table of contents
January 24, 2005
I took classes in bead knitting, armhole designing and weaving techniques applied to knitting. I met bunches of people that I have "known" electronically and finally got to put faces and voices to their names. Lots of great Knitty advertisers that I was happy to meet. I handed out loads of business cards and scrawled my name and email address on lots of scraps of paper after I had depleted my supply.
I got some great feedback on things that I had designed and wore -- this is one of the things about such a show -- everyone's wearing their very best knit stuff and there is a subtle (or not so subtle) politic to wearing the right thing at the right time (and carrying the right cards to match your outfit). What yarns and designers you are wearing betrays your allegiances. And people will, without pause, come up and talk to you about where what you wear came from and, occassionally, fondle you.
Friday night was the fashion show. Curious Creek Kristine and I opted to wear our matching asymmetrical half linen stitch jackets (different sizes, different colors, and, strangely, opposingly lapelled [have to figure out how two test knitters ended up with opposite shaping from the same written words...]) which was a bit Bobbsey Twins, but naturally, drew more attention. There were, in my opinion, too many ponchos in the show. Interestingly, there were lots of knit skirts, including the show-stopping Koigu skirt which I cannot find pictures of anywhere (no photography allowed, unfortunately, at TNNA), but it was breathtaking and phenomenal and I didn't believe that it was knit until I saw it up close. One is tempted to design a skirt after all that, but I still wonder about how they would hold up. I think using a non-stretching stitch or a knitting/weaving technique may be the answer. And an elastic waistband. And a tight gauge. And a washable yarn. Naturally, everyone that I asked about the practicality of a knit skirt or knit dress given the omnipresent issue of stretch, swore up and down that theirs had no problems. I am still a bit of a skeptic.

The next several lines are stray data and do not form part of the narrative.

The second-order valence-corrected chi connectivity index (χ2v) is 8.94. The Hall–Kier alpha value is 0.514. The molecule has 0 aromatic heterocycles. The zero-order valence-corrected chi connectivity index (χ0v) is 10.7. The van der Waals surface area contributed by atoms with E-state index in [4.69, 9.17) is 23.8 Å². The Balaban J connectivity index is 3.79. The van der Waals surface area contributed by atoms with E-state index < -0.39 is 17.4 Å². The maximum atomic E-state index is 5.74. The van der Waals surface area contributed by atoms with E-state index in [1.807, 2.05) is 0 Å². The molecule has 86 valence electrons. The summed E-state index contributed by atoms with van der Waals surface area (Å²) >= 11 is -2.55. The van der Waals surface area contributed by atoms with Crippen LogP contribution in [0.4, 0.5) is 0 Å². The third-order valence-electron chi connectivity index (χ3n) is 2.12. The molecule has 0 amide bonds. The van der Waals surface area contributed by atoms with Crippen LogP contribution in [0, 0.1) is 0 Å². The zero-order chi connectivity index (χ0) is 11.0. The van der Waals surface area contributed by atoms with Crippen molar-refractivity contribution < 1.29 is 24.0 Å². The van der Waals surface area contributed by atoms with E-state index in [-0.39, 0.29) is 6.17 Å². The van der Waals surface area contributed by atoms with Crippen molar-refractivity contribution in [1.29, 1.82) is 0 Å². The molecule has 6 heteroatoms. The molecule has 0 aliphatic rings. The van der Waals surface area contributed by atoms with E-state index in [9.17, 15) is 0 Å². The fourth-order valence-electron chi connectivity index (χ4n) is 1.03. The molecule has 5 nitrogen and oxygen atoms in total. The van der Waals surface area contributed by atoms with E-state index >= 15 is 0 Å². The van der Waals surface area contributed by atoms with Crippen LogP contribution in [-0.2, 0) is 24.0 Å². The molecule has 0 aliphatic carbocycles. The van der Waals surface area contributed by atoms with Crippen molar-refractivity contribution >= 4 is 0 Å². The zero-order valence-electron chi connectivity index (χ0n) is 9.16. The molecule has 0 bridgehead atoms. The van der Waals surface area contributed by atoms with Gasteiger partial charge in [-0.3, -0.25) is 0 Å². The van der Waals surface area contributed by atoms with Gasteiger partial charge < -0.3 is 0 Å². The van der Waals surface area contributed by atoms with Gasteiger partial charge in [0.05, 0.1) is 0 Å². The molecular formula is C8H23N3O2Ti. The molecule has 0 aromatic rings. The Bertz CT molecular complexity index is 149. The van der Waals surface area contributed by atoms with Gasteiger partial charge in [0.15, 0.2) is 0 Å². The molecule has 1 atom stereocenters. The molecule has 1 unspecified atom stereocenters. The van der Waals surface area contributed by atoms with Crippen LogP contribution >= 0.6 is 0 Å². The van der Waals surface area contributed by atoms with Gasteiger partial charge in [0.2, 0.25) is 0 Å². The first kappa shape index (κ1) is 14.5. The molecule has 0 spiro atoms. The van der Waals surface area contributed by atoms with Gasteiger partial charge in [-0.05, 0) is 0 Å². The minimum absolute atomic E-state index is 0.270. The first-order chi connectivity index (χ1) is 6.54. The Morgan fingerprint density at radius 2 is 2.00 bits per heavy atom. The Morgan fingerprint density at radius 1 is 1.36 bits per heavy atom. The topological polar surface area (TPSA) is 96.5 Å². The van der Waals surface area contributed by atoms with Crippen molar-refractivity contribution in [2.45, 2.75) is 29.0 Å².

Saturday I wore my Curious Creek W Top. This is a sleeveless top knit side-to-side in a series of shortrowed wedges. The math on the \top tickles me silly. But you'll have to trust me on that for the time being. Curious Creek now has a sales rep and we are aiming to have the first line of patterns out in early spring. So keep your eyes out, especially if you are in the Southwest where her yarns are already in stores. Happily then, it turned out that much of the armhole shaping class focused on short-rowing, so the top was a perfect choice.
Sunday, I wore my favorite all-time project, the "technicolor dream sweater" that made me start this blog in the first place. (Go back in the archives to see its story.) I also carried my felted mitered square bag. They both got lots of attention which was fun.
Aside from the classes and meetings, there was much time spent on the floor of the trade show where there were so many booths it made one's head spin. Half the show was non-knitting related, mostly needlepoint, which at least provided eye and brain respite. Still, if we walked 5 miles on the floor a day, it wouldn't surprise me.
My favorite new yarn was Diameterie from Diakeito/Dancing Fibers.
Surprising fact: Stacy Charles is a man. Am I the only one that didn't know this?
Kaffe Fassett's first name is one syllable.
Thoroughly enjoyed class with Lily Chin. Who wore a turquoise leather skirt and boots and purple fishnet stockings. And may still be stuck in the Dallas airport due to poor weather on the East Coast.
Vivian Hoxbro is fabulous. More than fabuous. Her designs are so brilliant and beautiful and have such a clear sense of style. And there she was right in the Harrisville Designs booth, happy to chat and eagerly dressing me in all her designs. Really. Vivian Hoxbro dressed me.